Sometime this week, or next (or possibly in July) the Supreme Court will rule on King v. Burwell, a case that challenges whether government subsidies to pay for healthcare are constitutional.
The decision could either keep the Affordable Care Act (Obamacare) in place or completely blow the whole system up.
If the court rules for the federal government (Burwell), the ACA would stay as-is. The health insurance marketplaces would continue to operate as they are, and the subsidies would go forward.
If the Court rules for King, then all hell could break loose. If the subsidies are ruled unconstitutional, that's where the uncertainty begins.
"It would be a disaster if these subsidies were to go away," says Jason Stevenson of the Health Policy Project. "People like the subsidies. They enable people to get insurance. The only reason many people have insurance is the subsidies."
It's possible the Court could keep the subsidies in place long enough for Congress to find a legislative fix.
According to the latest numbers available, 67% of Utahns enrolling on healthcare.gov received subsidies. If the subsidies are struck down, a large portion, if not all, of those residents could lose their health insurance.
The decision would also have a huge effect on health insurance for Utahns not on the federal exchanges. Some estimates say premiums could jump 500%. Those projections may be a little steep, but rates would go up because the risk pools would shrink and become older with more people needing medical care. That means rising costs.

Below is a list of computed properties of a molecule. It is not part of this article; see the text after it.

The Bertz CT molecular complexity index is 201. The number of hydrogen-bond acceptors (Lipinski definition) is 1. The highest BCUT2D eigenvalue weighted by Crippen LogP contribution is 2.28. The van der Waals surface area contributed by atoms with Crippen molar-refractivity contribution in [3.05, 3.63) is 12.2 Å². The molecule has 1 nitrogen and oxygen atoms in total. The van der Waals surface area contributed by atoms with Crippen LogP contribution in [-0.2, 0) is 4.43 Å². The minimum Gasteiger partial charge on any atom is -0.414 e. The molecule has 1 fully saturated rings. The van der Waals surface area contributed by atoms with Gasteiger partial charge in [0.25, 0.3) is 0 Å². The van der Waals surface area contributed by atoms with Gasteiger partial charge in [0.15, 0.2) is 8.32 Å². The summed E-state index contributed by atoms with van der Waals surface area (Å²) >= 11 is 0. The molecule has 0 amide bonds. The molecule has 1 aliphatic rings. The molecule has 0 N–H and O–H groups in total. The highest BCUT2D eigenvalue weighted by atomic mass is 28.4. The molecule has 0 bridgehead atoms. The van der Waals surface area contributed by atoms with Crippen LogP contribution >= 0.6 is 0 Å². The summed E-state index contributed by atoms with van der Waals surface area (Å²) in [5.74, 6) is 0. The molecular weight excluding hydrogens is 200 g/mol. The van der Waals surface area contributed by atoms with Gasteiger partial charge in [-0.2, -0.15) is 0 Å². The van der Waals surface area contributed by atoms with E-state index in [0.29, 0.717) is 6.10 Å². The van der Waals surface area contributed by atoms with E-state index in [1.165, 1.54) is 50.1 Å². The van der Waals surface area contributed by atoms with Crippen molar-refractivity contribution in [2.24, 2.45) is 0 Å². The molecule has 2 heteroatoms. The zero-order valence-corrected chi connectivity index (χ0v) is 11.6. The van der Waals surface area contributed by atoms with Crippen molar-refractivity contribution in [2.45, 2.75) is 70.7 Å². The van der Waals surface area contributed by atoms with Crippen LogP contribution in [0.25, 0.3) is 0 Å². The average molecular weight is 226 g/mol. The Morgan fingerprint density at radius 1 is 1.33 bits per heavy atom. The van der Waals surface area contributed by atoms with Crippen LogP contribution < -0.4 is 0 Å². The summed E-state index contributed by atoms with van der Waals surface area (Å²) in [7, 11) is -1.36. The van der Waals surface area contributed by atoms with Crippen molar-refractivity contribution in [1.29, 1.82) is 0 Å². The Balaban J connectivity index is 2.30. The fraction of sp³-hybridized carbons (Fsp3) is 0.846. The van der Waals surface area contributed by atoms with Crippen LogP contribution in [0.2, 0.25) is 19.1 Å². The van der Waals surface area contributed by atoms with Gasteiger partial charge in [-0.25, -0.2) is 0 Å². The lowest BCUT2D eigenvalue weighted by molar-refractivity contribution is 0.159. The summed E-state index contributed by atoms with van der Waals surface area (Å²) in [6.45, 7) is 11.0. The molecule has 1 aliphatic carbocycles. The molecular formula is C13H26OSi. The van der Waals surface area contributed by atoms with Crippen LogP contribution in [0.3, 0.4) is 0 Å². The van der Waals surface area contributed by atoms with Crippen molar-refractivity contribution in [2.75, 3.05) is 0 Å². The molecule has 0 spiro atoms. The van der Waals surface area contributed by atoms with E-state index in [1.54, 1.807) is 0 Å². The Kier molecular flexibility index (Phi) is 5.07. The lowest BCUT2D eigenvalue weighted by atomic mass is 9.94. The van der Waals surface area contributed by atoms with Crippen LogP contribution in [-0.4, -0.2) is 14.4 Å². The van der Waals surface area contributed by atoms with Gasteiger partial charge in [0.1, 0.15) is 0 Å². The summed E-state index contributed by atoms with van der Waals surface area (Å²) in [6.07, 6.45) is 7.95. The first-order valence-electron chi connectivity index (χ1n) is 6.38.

States that run their own exchanges would be unaffected by the court ruling.
The decision could also be a game-changer for Utah's efforts to find a solution to Medicaid expansion. The so-called "group of six" has set a July 31 deadline to come up with a plan. House Speaker Greg Hughes (R-Draper) says the state can't move forward on negotiating with the federal government until the ruling comes down.
"Washington is in vapor lock," said Hughes in May. "You can't have a conversation with anyone. It's hard to have a policy discussion when everyone is looking at that decision. Once it comes down, we will be able to pick up the pace."
If the ruling keeps the subsidies in place, nothing changes, and Utah can move forward on the Medicaid expansion plan. But, if King prevails, it becomes less likely that Utah will be able to fix the problem.
Stevenson says, in that case; he would expect Utah to wait for the federal government to find a fix before moving forward.
"It's a bit fanciful to think Utah would get ahead of Congress on this issue," he said. "Utah's indecision on the Medicaid debate hasn't proven that our policy makers could make a decision."
There are three decision days left in the Supreme Court term.